Adherence to statins and the risk of psoriasis: A population-based cohort study

G. Chodick, D. Weitzman, V. Shalev, C. Weil, H. Amital

Research output: Contribution to journalArticlepeer-review

Abstract

Summary Background Statins have been shown to downregulate immune mechanisms activated in psoriasis. However, previous studies on their potential role in preventing psoriasis have yielded conflicting results. Objectives To assess the relationship between adherence to statins and the risk of psoriasis. Methods This retrospective cohort study included 205 820 health plan enrollees in Israel (mean age 55 years; 54·1% women) who initiated statin treatment from January 1998 through to September 2009. Adherence to statins, measured by the proportion of days covered (PDC), throughout the entire follow-up period (mean 6·2 years) was recorded. Diagnosis codes of psoriasis were assigned by a dermatologist or rheumatologist, or at discharge from hospital. Results During 1·28 million person-years (PY) of follow-up (median 5·74 years per person; interquartile range 3·78-8·36), 5615 cases of psoriasis (incidence density rate 4·4 per 1000 PY) were recorded. Compared with patients who did not adhere to statins (PDC < 20%), patients covered by statins for 40-59% of the time had a significantly lower risk of psoriasis (P < 0·05), with hazard ratios (HRs) of 0·84 and 0·74 among men and women, respectively. Among patients who adhered better to statins (PDC ≥ 80%), HRs were 0·88 (95% CI 0·79-0·98) and 1·00 (95% CI 0·90-1·11) among men and women, respectively. Conclusions The results of the current study suggest that high and long-term adherence to statins is not associated with a meaningful reduction in the risk of developing psoriasis. What's already known about this topic? In addition to their potent cholesterol-lowering properties, statins exert multiple anti-inflammatory effects that might be relevant for the prevention of psoriasis. The results of the few previous epidemiological studies of statin use and psoriasis are conflicting. What does this study add? In this large observational study, long-term adherence to statins was not associated with a lower risk of psoriasis. The results shed new light on the nature of the relationship between statins and the risk of psoriasis.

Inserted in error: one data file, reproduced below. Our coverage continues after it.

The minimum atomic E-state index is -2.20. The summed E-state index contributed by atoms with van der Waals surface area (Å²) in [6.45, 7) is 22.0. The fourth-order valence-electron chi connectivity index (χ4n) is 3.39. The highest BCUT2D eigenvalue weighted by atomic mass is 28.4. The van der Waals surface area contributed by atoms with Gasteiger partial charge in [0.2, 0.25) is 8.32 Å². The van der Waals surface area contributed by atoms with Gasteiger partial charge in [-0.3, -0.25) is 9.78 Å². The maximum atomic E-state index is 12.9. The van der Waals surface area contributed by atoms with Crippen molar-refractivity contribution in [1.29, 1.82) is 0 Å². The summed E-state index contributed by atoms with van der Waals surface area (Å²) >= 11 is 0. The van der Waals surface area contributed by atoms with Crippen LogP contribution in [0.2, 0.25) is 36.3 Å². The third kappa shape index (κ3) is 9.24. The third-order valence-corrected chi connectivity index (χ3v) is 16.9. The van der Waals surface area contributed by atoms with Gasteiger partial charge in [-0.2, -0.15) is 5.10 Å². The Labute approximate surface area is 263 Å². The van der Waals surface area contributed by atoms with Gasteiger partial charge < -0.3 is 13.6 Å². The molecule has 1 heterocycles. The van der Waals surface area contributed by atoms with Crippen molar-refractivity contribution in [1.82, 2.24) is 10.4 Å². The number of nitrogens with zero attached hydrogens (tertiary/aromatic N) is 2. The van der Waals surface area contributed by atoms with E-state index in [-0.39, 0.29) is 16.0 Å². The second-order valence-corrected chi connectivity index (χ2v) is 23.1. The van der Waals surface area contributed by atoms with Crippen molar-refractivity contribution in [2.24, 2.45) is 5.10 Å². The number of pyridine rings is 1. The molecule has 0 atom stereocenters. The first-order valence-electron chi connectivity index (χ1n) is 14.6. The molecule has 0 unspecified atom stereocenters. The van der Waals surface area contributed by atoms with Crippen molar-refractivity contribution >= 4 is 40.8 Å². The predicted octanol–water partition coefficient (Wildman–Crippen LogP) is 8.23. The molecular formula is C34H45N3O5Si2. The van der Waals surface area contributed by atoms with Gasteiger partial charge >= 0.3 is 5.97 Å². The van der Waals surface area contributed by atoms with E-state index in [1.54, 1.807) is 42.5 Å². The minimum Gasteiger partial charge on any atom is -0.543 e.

Original languageEnglish
Pages (from-to)480-487
Number of pages8
JournalBritish Journal of Dermatology
Volume173
Issue number2
DOIs
StatePublished - 1 Aug 2015

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